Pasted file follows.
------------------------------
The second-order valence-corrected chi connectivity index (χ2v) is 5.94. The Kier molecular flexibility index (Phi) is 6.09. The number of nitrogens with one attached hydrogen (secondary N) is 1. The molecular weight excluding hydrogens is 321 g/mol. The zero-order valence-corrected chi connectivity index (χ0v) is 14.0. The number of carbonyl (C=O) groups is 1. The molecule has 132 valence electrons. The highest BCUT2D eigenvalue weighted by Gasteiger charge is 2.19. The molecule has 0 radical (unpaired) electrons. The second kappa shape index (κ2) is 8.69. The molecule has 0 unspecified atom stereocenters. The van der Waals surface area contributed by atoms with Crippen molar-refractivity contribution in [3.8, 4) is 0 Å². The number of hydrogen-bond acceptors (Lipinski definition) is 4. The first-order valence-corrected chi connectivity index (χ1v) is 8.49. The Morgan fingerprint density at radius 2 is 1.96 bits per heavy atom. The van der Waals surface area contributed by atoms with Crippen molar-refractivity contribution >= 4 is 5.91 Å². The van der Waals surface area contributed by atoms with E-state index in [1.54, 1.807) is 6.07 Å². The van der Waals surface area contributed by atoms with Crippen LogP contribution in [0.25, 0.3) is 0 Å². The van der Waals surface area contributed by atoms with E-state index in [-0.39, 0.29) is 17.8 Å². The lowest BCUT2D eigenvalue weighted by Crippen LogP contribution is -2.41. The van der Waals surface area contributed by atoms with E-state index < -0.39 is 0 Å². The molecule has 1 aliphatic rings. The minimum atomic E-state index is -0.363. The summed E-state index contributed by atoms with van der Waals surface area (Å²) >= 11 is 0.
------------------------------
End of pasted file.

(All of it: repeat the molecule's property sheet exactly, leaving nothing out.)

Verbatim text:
The second-order valence-corrected chi connectivity index (χ2v) is 5.94. The Kier molecular flexibility index (Phi) is 6.09. The number of nitrogens with one attached hydrogen (secondary N) is 1. The molecular weight excluding hydrogens is 321 g/mol. The zero-order valence-corrected chi connectivity index (χ0v) is 14.0. The number of carbonyl (C=O) groups is 1. The molecule has 132 valence electrons. The highest BCUT2D eigenvalue weighted by Gasteiger charge is 2.19. The molecule has 0 radical (unpaired) electrons. The second kappa shape index (κ2) is 8.69. The molecule has 0 unspecified atom stereocenters. The van der Waals surface area contributed by atoms with Crippen molar-refractivity contribution in [3.8, 4) is 0 Å². The number of hydrogen-bond acceptors (Lipinski definition) is 4. The first-order valence-corrected chi connectivity index (χ1v) is 8.49. The Morgan fingerprint density at radius 2 is 1.96 bits per heavy atom. The van der Waals surface area contributed by atoms with Crippen molar-refractivity contribution >= 4 is 5.91 Å². The van der Waals surface area contributed by atoms with E-state index in [1.54, 1.807) is 6.07 Å². The van der Waals surface area contributed by atoms with Crippen LogP contribution in [0.25, 0.3) is 0 Å². The van der Waals surface area contributed by atoms with E-state index in [-0.39, 0.29) is 17.8 Å². The lowest BCUT2D eigenvalue weighted by Crippen LogP contribution is -2.41. The van der Waals surface area contributed by atoms with E-state index < -0.39 is 0 Å². The molecule has 1 aliphatic rings. The minimum atomic E-state index is -0.363. The summed E-state index contributed by atoms with van der Waals surface area (Å²) >= 11 is 0.